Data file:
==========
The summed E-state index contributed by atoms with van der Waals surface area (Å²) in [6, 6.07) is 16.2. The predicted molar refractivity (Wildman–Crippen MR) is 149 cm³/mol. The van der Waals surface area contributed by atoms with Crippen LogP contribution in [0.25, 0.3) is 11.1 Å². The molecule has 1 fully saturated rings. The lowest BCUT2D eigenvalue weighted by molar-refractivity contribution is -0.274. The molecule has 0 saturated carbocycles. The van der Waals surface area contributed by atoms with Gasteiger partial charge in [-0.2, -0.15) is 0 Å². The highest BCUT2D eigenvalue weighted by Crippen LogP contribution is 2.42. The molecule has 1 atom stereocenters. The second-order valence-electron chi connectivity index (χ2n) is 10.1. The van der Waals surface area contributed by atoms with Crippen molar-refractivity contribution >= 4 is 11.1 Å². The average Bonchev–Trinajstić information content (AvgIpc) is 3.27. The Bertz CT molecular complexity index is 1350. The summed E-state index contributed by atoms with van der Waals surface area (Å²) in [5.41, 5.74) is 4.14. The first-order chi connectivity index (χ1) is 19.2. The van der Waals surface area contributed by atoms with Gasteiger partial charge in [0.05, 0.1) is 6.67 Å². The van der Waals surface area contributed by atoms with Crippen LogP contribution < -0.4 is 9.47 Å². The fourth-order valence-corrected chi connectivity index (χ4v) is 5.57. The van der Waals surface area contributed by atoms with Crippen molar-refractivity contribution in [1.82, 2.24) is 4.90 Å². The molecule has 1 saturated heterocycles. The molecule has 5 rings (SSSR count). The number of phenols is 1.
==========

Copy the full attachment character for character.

The summed E-state index contributed by atoms with van der Waals surface area (Å²) in [6, 6.07) is 16.2. The predicted molar refractivity (Wildman–Crippen MR) is 149 cm³/mol. The van der Waals surface area contributed by atoms with Crippen LogP contribution in [0.25, 0.3) is 11.1 Å². The molecule has 1 fully saturated rings. The lowest BCUT2D eigenvalue weighted by molar-refractivity contribution is -0.274. The molecule has 0 saturated carbocycles. The van der Waals surface area contributed by atoms with Gasteiger partial charge in [-0.2, -0.15) is 0 Å². The highest BCUT2D eigenvalue weighted by Crippen LogP contribution is 2.42. The molecule has 1 atom stereocenters. The second-order valence-electron chi connectivity index (χ2n) is 10.1. The van der Waals surface area contributed by atoms with Crippen molar-refractivity contribution >= 4 is 11.1 Å². The average Bonchev–Trinajstić information content (AvgIpc) is 3.27. The Bertz CT molecular complexity index is 1350. The summed E-state index contributed by atoms with van der Waals surface area (Å²) in [5.41, 5.74) is 4.14. The first-order chi connectivity index (χ1) is 19.2. The van der Waals surface area contributed by atoms with Gasteiger partial charge in [0.05, 0.1) is 6.67 Å². The van der Waals surface area contributed by atoms with Crippen LogP contribution < -0.4 is 9.47 Å². The fourth-order valence-corrected chi connectivity index (χ4v) is 5.57. The van der Waals surface area contributed by atoms with Crippen molar-refractivity contribution in [1.82, 2.24) is 4.90 Å². The molecule has 1 saturated heterocycles. The molecule has 5 rings (SSSR count). The number of phenols is 1.